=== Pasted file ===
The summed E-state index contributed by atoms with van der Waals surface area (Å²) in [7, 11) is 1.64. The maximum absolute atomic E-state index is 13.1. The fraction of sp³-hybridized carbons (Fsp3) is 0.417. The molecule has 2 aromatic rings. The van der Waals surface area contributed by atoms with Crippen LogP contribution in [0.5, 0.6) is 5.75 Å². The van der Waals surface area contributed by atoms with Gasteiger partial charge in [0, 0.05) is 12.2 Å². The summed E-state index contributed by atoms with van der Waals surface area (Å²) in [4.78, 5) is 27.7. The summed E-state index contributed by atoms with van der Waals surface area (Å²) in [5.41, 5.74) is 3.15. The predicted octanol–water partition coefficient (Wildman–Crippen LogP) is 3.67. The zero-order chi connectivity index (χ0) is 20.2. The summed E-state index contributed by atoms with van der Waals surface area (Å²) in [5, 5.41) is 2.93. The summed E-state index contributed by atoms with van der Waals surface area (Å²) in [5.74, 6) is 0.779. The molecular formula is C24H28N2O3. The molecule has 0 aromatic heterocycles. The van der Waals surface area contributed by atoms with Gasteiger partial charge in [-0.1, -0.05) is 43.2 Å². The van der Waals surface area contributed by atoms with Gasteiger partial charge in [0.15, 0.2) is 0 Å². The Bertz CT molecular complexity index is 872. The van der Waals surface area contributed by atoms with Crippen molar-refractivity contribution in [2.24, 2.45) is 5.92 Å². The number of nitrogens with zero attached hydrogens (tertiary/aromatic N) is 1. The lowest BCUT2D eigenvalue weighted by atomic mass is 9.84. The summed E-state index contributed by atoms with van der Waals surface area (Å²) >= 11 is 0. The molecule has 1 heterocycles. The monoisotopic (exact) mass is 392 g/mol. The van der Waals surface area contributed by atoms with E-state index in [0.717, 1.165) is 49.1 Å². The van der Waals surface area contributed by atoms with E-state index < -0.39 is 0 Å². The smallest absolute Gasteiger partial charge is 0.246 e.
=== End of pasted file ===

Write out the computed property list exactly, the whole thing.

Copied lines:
The summed E-state index contributed by atoms with van der Waals surface area (Å²) in [7, 11) is 1.64. The maximum absolute atomic E-state index is 13.1. The fraction of sp³-hybridized carbons (Fsp3) is 0.417. The molecule has 2 aromatic rings. The van der Waals surface area contributed by atoms with Crippen LogP contribution in [0.5, 0.6) is 5.75 Å². The van der Waals surface area contributed by atoms with Gasteiger partial charge in [0, 0.05) is 12.2 Å². The summed E-state index contributed by atoms with van der Waals surface area (Å²) in [4.78, 5) is 27.7. The summed E-state index contributed by atoms with van der Waals surface area (Å²) in [5.41, 5.74) is 3.15. The predicted octanol–water partition coefficient (Wildman–Crippen LogP) is 3.67. The zero-order chi connectivity index (χ0) is 20.2. The summed E-state index contributed by atoms with van der Waals surface area (Å²) in [5, 5.41) is 2.93. The summed E-state index contributed by atoms with van der Waals surface area (Å²) in [5.74, 6) is 0.779. The molecular formula is C24H28N2O3. The molecule has 0 aromatic heterocycles. The van der Waals surface area contributed by atoms with Gasteiger partial charge in [-0.1, -0.05) is 43.2 Å². The van der Waals surface area contributed by atoms with Gasteiger partial charge in [0.15, 0.2) is 0 Å². The Bertz CT molecular complexity index is 872. The van der Waals surface area contributed by atoms with Crippen molar-refractivity contribution in [2.24, 2.45) is 5.92 Å². The number of nitrogens with zero attached hydrogens (tertiary/aromatic N) is 1. The lowest BCUT2D eigenvalue weighted by atomic mass is 9.84. The summed E-state index contributed by atoms with van der Waals surface area (Å²) >= 11 is 0. The molecule has 1 heterocycles. The monoisotopic (exact) mass is 392 g/mol. The van der Waals surface area contributed by atoms with E-state index in [0.717, 1.165) is 49.1 Å². The van der Waals surface area contributed by atoms with E-state index < -0.39 is 0 Å². The smallest absolute Gasteiger partial charge is 0.246 e.